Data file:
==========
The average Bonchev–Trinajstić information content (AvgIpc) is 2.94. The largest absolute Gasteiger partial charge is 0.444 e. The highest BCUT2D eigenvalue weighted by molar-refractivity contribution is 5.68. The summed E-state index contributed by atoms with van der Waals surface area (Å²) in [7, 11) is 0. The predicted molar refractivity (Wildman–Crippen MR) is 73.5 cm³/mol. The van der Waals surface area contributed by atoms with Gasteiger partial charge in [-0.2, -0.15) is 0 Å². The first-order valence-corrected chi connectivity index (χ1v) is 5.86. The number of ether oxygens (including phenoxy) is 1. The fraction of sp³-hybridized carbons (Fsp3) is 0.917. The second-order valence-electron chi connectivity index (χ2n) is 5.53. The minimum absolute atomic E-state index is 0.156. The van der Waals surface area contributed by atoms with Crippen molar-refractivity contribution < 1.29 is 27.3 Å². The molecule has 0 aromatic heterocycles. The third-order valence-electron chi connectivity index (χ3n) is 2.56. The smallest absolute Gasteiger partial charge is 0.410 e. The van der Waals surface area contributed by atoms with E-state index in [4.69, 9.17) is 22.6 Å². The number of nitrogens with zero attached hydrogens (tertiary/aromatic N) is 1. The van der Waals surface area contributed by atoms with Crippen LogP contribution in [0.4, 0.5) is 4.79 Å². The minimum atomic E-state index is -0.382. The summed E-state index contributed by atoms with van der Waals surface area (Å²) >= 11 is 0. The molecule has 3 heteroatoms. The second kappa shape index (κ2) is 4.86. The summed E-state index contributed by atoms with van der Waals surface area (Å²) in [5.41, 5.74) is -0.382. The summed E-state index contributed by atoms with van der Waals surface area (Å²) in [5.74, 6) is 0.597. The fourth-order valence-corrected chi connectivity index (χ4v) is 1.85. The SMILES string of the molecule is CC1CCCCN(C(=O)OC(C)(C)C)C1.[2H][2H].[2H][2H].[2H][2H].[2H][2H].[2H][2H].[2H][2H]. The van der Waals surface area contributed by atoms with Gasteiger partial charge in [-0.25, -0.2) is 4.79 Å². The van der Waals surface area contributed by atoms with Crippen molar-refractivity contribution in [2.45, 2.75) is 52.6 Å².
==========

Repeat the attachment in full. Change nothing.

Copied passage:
The average Bonchev–Trinajstić information content (AvgIpc) is 2.94. The largest absolute Gasteiger partial charge is 0.444 e. The highest BCUT2D eigenvalue weighted by molar-refractivity contribution is 5.68. The summed E-state index contributed by atoms with van der Waals surface area (Å²) in [7, 11) is 0. The predicted molar refractivity (Wildman–Crippen MR) is 73.5 cm³/mol. The van der Waals surface area contributed by atoms with Gasteiger partial charge in [-0.2, -0.15) is 0 Å². The first-order valence-corrected chi connectivity index (χ1v) is 5.86. The number of ether oxygens (including phenoxy) is 1. The fraction of sp³-hybridized carbons (Fsp3) is 0.917. The second-order valence-electron chi connectivity index (χ2n) is 5.53. The minimum absolute atomic E-state index is 0.156. The van der Waals surface area contributed by atoms with Crippen molar-refractivity contribution < 1.29 is 27.3 Å². The molecule has 0 aromatic heterocycles. The third-order valence-electron chi connectivity index (χ3n) is 2.56. The smallest absolute Gasteiger partial charge is 0.410 e. The van der Waals surface area contributed by atoms with E-state index in [4.69, 9.17) is 22.6 Å². The number of nitrogens with zero attached hydrogens (tertiary/aromatic N) is 1. The van der Waals surface area contributed by atoms with Crippen LogP contribution in [0.4, 0.5) is 4.79 Å². The minimum atomic E-state index is -0.382. The summed E-state index contributed by atoms with van der Waals surface area (Å²) >= 11 is 0. The molecule has 3 heteroatoms. The second kappa shape index (κ2) is 4.86. The summed E-state index contributed by atoms with van der Waals surface area (Å²) in [5.41, 5.74) is -0.382. The summed E-state index contributed by atoms with van der Waals surface area (Å²) in [5.74, 6) is 0.597. The fourth-order valence-corrected chi connectivity index (χ4v) is 1.85. The SMILES string of the molecule is CC1CCCCN(C(=O)OC(C)(C)C)C1.[2H][2H].[2H][2H].[2H][2H].[2H][2H].[2H][2H].[2H][2H]. The van der Waals surface area contributed by atoms with Gasteiger partial charge in [-0.25, -0.2) is 4.79 Å². The van der Waals surface area contributed by atoms with Crippen molar-refractivity contribution in [2.45, 2.75) is 52.6 Å².